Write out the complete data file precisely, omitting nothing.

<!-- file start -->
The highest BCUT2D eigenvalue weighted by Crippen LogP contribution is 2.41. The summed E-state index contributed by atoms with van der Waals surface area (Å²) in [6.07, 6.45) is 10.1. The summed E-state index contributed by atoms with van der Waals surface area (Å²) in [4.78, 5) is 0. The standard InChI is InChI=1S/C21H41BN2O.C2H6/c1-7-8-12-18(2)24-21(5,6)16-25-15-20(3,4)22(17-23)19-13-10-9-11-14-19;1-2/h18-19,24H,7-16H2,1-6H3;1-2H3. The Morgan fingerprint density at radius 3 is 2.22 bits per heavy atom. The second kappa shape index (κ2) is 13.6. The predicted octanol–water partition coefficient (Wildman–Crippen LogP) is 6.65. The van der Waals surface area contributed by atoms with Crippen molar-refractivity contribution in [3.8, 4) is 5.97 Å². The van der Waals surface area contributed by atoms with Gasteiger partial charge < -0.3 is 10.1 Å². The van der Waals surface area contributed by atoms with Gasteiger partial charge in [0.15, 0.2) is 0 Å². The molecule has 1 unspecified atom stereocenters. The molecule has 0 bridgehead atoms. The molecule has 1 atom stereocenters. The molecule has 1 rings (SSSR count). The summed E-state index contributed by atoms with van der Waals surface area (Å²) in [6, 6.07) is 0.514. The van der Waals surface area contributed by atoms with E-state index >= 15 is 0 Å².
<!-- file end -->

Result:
The highest BCUT2D eigenvalue weighted by Crippen LogP contribution is 2.41. The summed E-state index contributed by atoms with van der Waals surface area (Å²) in [6.07, 6.45) is 10.1. The summed E-state index contributed by atoms with van der Waals surface area (Å²) in [4.78, 5) is 0. The standard InChI is InChI=1S/C21H41BN2O.C2H6/c1-7-8-12-18(2)24-21(5,6)16-25-15-20(3,4)22(17-23)19-13-10-9-11-14-19;1-2/h18-19,24H,7-16H2,1-6H3;1-2H3. The Morgan fingerprint density at radius 3 is 2.22 bits per heavy atom. The second kappa shape index (κ2) is 13.6. The predicted octanol–water partition coefficient (Wildman–Crippen LogP) is 6.65. The van der Waals surface area contributed by atoms with Crippen molar-refractivity contribution in [3.8, 4) is 5.97 Å². The van der Waals surface area contributed by atoms with Gasteiger partial charge < -0.3 is 10.1 Å². The van der Waals surface area contributed by atoms with Gasteiger partial charge in [0.15, 0.2) is 0 Å². The molecule has 1 unspecified atom stereocenters. The molecule has 0 bridgehead atoms. The molecule has 1 atom stereocenters. The molecule has 1 rings (SSSR count). The summed E-state index contributed by atoms with van der Waals surface area (Å²) in [6, 6.07) is 0.514. The van der Waals surface area contributed by atoms with E-state index >= 15 is 0 Å².